Drinking at Home and Alcosense


Drinking at Home and Alcosense

We have a bar at home. It was a generous gift from a friend after I inadvertently introduced him to his future wife in Sri Lanka. Cheers Pat – what a small world!

So that’s where we spend many a jolly evening raising a glass or two in the company of local friends and family. Who usually bring a bottle and enjoy the craic.

“I only want one glass” often turns into “Well maybe just another one…” and that’s fine of course when there’s no driving involved… But it occasionally turns into a later than expected bedtime, despite knowing you have to get up early the next morning for work.

So how do you know if you’re fit to drive the next morning? You feel OK, a bit tired and dehydrated perhaps, but you’re not sure precisely how many glasses you did say yes to, the size of the measure or the strength of the wine or beer.

This is why I was happy to review the Alcosense Excel digital breathalyser to see how this worked in such a situation.

Please note I didn’t buy this item nor was I asked to write a favourable review.

The Alcosense breathalyser

Described as ‘ideal for the morning after’ this digital breathalyser will tell you if you aren’t fit or safe to drive. The one I tested is the Alcosense Excel that costs close to £100 including delivery (to 95% of UK addresses). There are other Alcosense models – one is cheaper and another is more expensive. My review is based on the Excel.

Attractively packaged it comes with the digital hand-sized device, batteries, mouthpieces and a USB cable. It didn’t come with a pouch to keep it in – I use a spare gift-sized jewellery bag which does the job for me.

All you have to do is to fit the batteries (easy), plug in the USB, add the date and time then check the correct Blood Breath Ratio (BBR) in the country you’ll be using it in. NB: England, Wales and Northern Ireland have a higher limit than Scotland and most EU countries; you’ll find a helpful chart in the Instruction Manual and the Breathalyser Settings are easy to follow.

To perform a breath test, just fit the blow tube at an offset angle and take a deep breath in then a long and steady blow that lasts 6-8 seconds. The AlcoSense Excel needs 1 litre of exhaled air before it can accurately measure alcohol levels. Best to practise this technique in advance because if you run out of puff you’ll get an error message.

Afterwards, traffic light colours will confirm your recorded intoxification – if green you are good to drive. If Amber or Red you aren’t. Only drive when the Alcosense says 0.00 and you feel 100%.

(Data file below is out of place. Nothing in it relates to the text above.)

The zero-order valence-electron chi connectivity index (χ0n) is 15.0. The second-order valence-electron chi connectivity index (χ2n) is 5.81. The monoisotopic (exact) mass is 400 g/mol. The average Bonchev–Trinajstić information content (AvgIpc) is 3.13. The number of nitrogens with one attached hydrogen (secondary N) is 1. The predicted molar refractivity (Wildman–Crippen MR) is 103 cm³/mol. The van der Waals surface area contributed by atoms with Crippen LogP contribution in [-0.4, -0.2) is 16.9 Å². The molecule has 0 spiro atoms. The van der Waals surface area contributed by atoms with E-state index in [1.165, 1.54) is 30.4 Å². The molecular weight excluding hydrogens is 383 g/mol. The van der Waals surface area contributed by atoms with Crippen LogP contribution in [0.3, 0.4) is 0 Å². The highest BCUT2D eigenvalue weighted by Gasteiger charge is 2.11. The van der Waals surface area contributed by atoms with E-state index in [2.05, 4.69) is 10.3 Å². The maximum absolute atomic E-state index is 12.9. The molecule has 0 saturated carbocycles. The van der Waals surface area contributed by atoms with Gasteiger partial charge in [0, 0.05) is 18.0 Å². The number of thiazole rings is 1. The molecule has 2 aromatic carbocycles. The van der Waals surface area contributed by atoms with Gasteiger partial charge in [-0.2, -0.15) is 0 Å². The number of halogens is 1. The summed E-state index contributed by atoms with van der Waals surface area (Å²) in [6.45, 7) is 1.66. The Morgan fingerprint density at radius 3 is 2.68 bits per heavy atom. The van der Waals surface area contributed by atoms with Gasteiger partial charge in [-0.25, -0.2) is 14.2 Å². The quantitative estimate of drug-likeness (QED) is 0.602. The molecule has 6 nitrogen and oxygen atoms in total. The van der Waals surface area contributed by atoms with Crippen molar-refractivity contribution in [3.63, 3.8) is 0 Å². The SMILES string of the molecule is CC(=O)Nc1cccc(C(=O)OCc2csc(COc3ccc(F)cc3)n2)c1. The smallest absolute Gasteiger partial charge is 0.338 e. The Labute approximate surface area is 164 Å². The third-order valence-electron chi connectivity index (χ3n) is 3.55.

NB: You must leave a minimum of 3 minutes between tests and not perform more than 10 tests in an hour.

Alcosense Review Findings

Where in doubt, the Alcosense Excel is an easy, low cost and quick check to make sure you’re fit to drive the morning after a night when alcohol was imbibed. Call it your peace of mind check and one I now recommend to friends who have an early driving start after a late night socialising.

Assuming it’s used the morning after, the Alcosense Excel is the same as the police version and is said to be more accurate than the cheaper Alcosense Elite model.

I had imagined this breathalyser would monitor your alcohol levels during the night you were drinking. I now understand why this is not and cannot be the case – mainly because it takes 90 minutes after your last drink for alcohol to be fairly distributed through your body and levels can vary dramatically during this period.

Alcosense also advises us not to blow into their breathalyser within 10 minutes of drinking as high levels of alcohol can affect/damage the accuracy of their sensors. Similarly these sensors can be affected by excessive noise, recent mouthwash and certain medications.

Reassuringly Alcosense offers technical support and a Query line if you have any problems that aren’t covered by their Instruction Manual’s Troubleshooting section.

For more information, including other reviews,visit the Alcosense website.

Written by

Steph Savill
FOXY Founder

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